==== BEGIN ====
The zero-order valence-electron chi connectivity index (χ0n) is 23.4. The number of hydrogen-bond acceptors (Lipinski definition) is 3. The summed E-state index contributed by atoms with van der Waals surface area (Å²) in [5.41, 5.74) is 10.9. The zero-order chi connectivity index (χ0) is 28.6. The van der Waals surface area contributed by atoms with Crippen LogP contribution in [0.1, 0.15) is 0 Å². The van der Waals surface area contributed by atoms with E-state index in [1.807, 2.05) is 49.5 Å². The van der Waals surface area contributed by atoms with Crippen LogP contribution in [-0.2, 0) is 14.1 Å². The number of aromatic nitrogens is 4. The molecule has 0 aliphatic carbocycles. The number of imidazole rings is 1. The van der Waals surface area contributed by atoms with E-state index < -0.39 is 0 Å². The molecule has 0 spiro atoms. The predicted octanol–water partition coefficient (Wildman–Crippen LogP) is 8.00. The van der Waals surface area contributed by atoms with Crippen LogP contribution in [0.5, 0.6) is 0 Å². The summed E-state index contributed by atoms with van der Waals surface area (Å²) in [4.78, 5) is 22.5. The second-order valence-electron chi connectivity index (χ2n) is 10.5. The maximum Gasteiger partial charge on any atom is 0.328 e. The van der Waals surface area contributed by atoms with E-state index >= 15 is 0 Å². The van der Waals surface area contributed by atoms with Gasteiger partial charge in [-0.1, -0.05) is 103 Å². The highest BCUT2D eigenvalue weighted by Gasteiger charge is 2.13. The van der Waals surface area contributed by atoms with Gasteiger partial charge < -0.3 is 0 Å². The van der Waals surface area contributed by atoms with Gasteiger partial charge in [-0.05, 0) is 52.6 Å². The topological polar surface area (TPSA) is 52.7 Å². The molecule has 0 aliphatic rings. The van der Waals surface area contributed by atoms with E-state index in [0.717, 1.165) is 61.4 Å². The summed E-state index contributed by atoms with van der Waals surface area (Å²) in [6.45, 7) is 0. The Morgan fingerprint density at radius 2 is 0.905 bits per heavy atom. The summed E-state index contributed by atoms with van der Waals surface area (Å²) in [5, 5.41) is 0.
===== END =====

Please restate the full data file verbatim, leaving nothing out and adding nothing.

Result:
The zero-order valence-electron chi connectivity index (χ0n) is 23.4. The number of hydrogen-bond acceptors (Lipinski definition) is 3. The summed E-state index contributed by atoms with van der Waals surface area (Å²) in [5.41, 5.74) is 10.9. The zero-order chi connectivity index (χ0) is 28.6. The van der Waals surface area contributed by atoms with Crippen LogP contribution in [0.1, 0.15) is 0 Å². The van der Waals surface area contributed by atoms with E-state index in [1.807, 2.05) is 49.5 Å². The van der Waals surface area contributed by atoms with Crippen LogP contribution in [-0.2, 0) is 14.1 Å². The number of aromatic nitrogens is 4. The molecule has 0 aliphatic carbocycles. The number of imidazole rings is 1. The van der Waals surface area contributed by atoms with E-state index < -0.39 is 0 Å². The molecule has 0 spiro atoms. The predicted octanol–water partition coefficient (Wildman–Crippen LogP) is 8.00. The van der Waals surface area contributed by atoms with Crippen LogP contribution in [0.5, 0.6) is 0 Å². The summed E-state index contributed by atoms with van der Waals surface area (Å²) in [4.78, 5) is 22.5. The second-order valence-electron chi connectivity index (χ2n) is 10.5. The maximum Gasteiger partial charge on any atom is 0.328 e. The van der Waals surface area contributed by atoms with E-state index >= 15 is 0 Å². The van der Waals surface area contributed by atoms with Gasteiger partial charge in [-0.1, -0.05) is 103 Å². The highest BCUT2D eigenvalue weighted by Gasteiger charge is 2.13. The van der Waals surface area contributed by atoms with Gasteiger partial charge < -0.3 is 0 Å². The van der Waals surface area contributed by atoms with Gasteiger partial charge in [-0.05, 0) is 52.6 Å². The topological polar surface area (TPSA) is 52.7 Å². The molecule has 0 aliphatic rings. The van der Waals surface area contributed by atoms with E-state index in [0.717, 1.165) is 61.4 Å². The summed E-state index contributed by atoms with van der Waals surface area (Å²) in [6.45, 7) is 0. The Morgan fingerprint density at radius 2 is 0.905 bits per heavy atom. The summed E-state index contributed by atoms with van der Waals surface area (Å²) in [5, 5.41) is 0.